19 Comments

I respectfully ask that you please consider limiting the comments in general as many of the comments add zero value and they are very troubling to read. I sincerely appreciate your thoughts and it really bothers me to read such insulting comments that should never be written.

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If this is the hareidi society that I am asked/expected to support, then I should know what their values are and behavior is.

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No more comments unless I pay to troll?

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so what

become a haredi and find someone else to criticize

like anarcho syndicalists

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It's pretty common to limit comments to paid subscribers. This was a good decision.

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Dec 5, 2023·edited Dec 5, 2023

Many of us wonder why you didn't do that sooner.

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I regret that I cannot understand why anyone could seriously contemplate that charedim would change their philosophy because of the war. Most people will not willingly give up their privileged life and benefits unless forced to do so. Charedim are no different.

Moreover with their more limited contact with the outside world and with what they do have being filtered through their approved media, their view may be less immediate and have less impact than what the broader population reads and feels.

Further given the prevalent view that the IDF will smash Hamas, why shouldn't life go back to the previous status quo (or better given the mooted budgetary increase for mosdos). Surely the danger is over ?

And as a final point - with their trust in the Almighty why should the community be in any permanent and significant danger ?

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On a related note, when we in Galus Daven “Tika BeShofar…” and we are asking God to move us to Israel, we are essentially praying for a disaster. People don’t move unless forced to move. If we are being serious about this prayer, then what alternative interpretation is there? Have God send down a miraculous sign telling us he wants us to go? It’s not realistic. That’s just not how people behave. Additionally, God sent some pretty clear signs about his desire for us to move in 1948… And He’s continued to demonstrate his desire for us to be there ever since.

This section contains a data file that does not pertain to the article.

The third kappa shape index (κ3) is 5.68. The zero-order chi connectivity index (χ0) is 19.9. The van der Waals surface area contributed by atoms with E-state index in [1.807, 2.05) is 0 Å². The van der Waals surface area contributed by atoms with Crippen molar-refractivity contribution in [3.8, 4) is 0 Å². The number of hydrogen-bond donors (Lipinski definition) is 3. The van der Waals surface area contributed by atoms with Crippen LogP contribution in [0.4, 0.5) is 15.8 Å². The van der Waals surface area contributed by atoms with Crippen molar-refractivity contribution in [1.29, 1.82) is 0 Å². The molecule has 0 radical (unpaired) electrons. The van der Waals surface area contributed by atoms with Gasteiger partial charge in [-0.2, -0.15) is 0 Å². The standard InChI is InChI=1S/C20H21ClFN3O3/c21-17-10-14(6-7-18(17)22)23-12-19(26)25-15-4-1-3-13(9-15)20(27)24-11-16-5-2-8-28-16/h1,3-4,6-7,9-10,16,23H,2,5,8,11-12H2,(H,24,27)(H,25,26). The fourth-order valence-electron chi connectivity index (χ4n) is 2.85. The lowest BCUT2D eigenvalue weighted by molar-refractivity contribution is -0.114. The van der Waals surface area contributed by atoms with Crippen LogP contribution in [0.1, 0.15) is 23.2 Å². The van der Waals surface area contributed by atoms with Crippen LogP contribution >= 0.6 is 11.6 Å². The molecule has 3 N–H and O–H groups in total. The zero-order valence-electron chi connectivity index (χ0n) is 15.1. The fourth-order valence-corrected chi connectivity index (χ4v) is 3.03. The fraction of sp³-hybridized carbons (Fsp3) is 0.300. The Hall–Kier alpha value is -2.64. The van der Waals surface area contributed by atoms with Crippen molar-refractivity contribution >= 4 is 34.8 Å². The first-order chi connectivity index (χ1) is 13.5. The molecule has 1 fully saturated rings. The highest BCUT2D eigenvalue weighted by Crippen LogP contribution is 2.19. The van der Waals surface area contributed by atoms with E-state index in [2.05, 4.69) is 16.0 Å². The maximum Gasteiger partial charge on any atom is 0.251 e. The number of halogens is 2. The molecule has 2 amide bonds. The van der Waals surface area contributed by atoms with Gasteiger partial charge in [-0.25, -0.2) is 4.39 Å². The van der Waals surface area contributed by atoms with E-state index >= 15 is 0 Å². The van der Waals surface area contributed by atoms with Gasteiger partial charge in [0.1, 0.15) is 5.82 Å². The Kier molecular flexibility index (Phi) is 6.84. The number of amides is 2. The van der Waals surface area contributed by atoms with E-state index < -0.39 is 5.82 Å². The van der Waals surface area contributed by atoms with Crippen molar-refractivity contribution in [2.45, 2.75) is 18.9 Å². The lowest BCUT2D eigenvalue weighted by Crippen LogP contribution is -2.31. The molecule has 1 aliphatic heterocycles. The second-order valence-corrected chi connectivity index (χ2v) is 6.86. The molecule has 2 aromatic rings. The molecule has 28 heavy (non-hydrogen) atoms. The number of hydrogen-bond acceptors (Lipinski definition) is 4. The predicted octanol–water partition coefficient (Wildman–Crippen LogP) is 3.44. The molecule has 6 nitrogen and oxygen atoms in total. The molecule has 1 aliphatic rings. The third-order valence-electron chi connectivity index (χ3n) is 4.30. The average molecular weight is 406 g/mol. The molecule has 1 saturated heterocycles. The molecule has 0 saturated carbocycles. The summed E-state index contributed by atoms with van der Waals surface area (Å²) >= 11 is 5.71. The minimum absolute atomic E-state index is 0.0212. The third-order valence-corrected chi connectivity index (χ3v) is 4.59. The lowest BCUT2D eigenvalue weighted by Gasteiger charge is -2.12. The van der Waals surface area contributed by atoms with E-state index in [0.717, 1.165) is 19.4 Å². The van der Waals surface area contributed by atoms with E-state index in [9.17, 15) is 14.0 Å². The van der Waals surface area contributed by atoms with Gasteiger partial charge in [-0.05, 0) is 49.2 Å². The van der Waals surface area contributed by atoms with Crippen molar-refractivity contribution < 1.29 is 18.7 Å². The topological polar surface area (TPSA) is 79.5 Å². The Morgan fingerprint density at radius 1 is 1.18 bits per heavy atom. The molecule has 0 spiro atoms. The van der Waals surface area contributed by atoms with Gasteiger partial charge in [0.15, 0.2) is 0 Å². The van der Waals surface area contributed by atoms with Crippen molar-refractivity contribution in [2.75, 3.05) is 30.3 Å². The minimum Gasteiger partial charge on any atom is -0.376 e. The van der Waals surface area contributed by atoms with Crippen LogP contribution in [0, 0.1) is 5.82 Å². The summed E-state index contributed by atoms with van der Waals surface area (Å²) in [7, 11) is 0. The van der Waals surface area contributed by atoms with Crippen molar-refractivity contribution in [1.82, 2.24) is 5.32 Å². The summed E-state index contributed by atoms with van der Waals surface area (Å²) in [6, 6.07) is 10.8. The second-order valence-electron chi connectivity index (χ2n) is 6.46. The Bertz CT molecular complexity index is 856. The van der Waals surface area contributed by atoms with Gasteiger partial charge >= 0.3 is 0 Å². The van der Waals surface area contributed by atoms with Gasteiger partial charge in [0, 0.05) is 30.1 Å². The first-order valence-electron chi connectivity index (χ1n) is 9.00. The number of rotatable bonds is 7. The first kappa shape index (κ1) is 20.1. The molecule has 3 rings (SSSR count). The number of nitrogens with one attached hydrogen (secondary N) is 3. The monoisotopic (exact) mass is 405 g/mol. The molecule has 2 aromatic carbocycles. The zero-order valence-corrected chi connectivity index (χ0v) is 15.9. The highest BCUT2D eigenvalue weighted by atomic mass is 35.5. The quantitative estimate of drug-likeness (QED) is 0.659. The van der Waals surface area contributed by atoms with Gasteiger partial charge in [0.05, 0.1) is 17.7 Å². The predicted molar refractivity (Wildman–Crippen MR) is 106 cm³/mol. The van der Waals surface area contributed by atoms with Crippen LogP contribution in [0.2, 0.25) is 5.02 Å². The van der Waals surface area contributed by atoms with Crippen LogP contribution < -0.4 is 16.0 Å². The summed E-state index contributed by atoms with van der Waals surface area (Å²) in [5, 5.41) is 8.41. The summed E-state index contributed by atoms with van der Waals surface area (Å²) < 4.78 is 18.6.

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The Chazon Ish, The Chasam Sofer, and most others rule that יישוב ארץ ישראל is a מצווה דאורייתה. So G-d already told us. When G-d gave the Torah, He expected us to fulfill it in ארץ ישראל.The Ramban states that our religious fulfillment of the mitzvot is practice for it's fulfillment in ארץ ישראל.

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Right, but clearly the possibility of actually being Chayav in the Mitzvos isn't enticing enough to cause a mass Aliyah event. If that was the case, don't you think we'd all be there already?

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But what about the high of living in your own country opposed to being an ethnic and cultural minority in your country of birth. Your

Biblical language which is basically the language of the country. What about living the history of the Jewish people. Living it and helping to make it. Is money everything? Isn't it worth it to do something bigger than yourself that you believe in and it is yours, that lives on with significance to you and your Jewish nation. Living